Corpora and chronicles

As we approach the Christmas break, I’m busy getting a chunk of writing completed. I’m hopeful that within the next week it’ll be ready to submit for review, taking my total writing past the magic 50,000 words. This is a real milestone for me as it represented that halfway point for the thesis, the final version of which has to come in at a maximum of 100,000 words.

I had hoped to have this writing finished a fortnight ago but I got caught up in a little side project. It’s not uncommon for PhD students…we find something else we absolutely *MUST* do but really it’s an excuse for putting off what we *SHOULD* be doing…but this was an interesting angle on the project and it’s opened up some potential lines of enquiry and future work.

Over the summer, while I was working on exploring how Burns discusses his mental health in his letters, aiming to get a better understanding of how he viewed his disordered moods, I realised there were certain images and themes that kept popping up, in particular language relating to nature and the seasons. I wanted to look at this more objectively – is this just something I think I’m seeing or is there really a pattern here?

One way to explore this is through something called corpus linguistics. This uses a database (a corpus; pl. corpora) of all the words that appear in given text, allowing you do many things like count how many times a particular word is used or explore the text for several words relating to a given theme.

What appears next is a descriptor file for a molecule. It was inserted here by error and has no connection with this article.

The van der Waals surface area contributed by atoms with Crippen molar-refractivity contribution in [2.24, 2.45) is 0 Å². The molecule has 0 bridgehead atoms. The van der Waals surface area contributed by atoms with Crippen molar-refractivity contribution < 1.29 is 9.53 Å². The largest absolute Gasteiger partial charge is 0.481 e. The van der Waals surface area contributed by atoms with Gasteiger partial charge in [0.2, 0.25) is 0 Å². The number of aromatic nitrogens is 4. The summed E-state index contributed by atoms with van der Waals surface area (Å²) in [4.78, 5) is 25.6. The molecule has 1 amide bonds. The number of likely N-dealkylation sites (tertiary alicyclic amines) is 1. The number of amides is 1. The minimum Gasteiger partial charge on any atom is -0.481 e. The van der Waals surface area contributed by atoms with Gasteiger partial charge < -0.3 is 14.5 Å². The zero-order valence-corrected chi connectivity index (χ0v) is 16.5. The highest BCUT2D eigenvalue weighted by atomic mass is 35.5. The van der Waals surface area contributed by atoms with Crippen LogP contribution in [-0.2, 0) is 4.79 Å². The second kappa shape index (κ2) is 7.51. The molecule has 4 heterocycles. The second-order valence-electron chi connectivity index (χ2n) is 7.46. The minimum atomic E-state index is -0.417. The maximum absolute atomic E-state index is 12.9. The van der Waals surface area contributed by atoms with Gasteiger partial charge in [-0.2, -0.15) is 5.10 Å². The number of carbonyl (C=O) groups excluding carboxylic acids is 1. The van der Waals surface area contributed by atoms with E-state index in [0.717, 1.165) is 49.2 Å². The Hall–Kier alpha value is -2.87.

I know (or knew) nothing about corpus linguistics. Fortunately, I have a friend who does.

It is official – Natalie Finlayson has the patience of a saint! She’s spent countless hours over the past fortnight giving me a crash course in corpus linguistics and working with me to test my ideas.

This all came together yesterday when we presented our findings at the Corpus Linguistics in Scotland workshop in Glasgow. We focused on Burns’s use of references to the wind and to the seasons. Both of them showed strong associations with his discussion of mental health, particularly his episodes of lowered mood. He seems to be using language familiar to him from his farming background as a way of making sense of his moods and how they affect him.

It’s made us realise there’s lots more to be explored here, several different categories of words which could be examined more closely to give us a more detailed picture. We’re definitely going to follow some of this up in the coming year so watch this space!


The other excitement this week has been the publication of the 2018 edition of the Burns Chronicle. The Chronicle is the annual volume produced by the Robert Burns World Federation containing a wonderful mix of articles from all over the world, combining the work of those working in academia with that of the many, many non-academic enthusiasts who explore various aspects of the Bard’s life and works. A copy is Chronicle is sent to the whole of the Federation membership so it really does have an international reach.


Among  this year’s offerings, I ‘m proud to say, is my first print article. It’s a re-working of the paper I presented at the CRBS Annual Conference back in January which shares some of the findings of the first phase of the project which explored the evidence for Burns being affected by a mood disorder.


It’s lovely to see it in print and to know that it’s going to be read so widely. I hope it generates interest and debate around this fascinating area, increasing new awareness of some of the challenges Burns faced in his life.

And I hope it’s the first of many publications!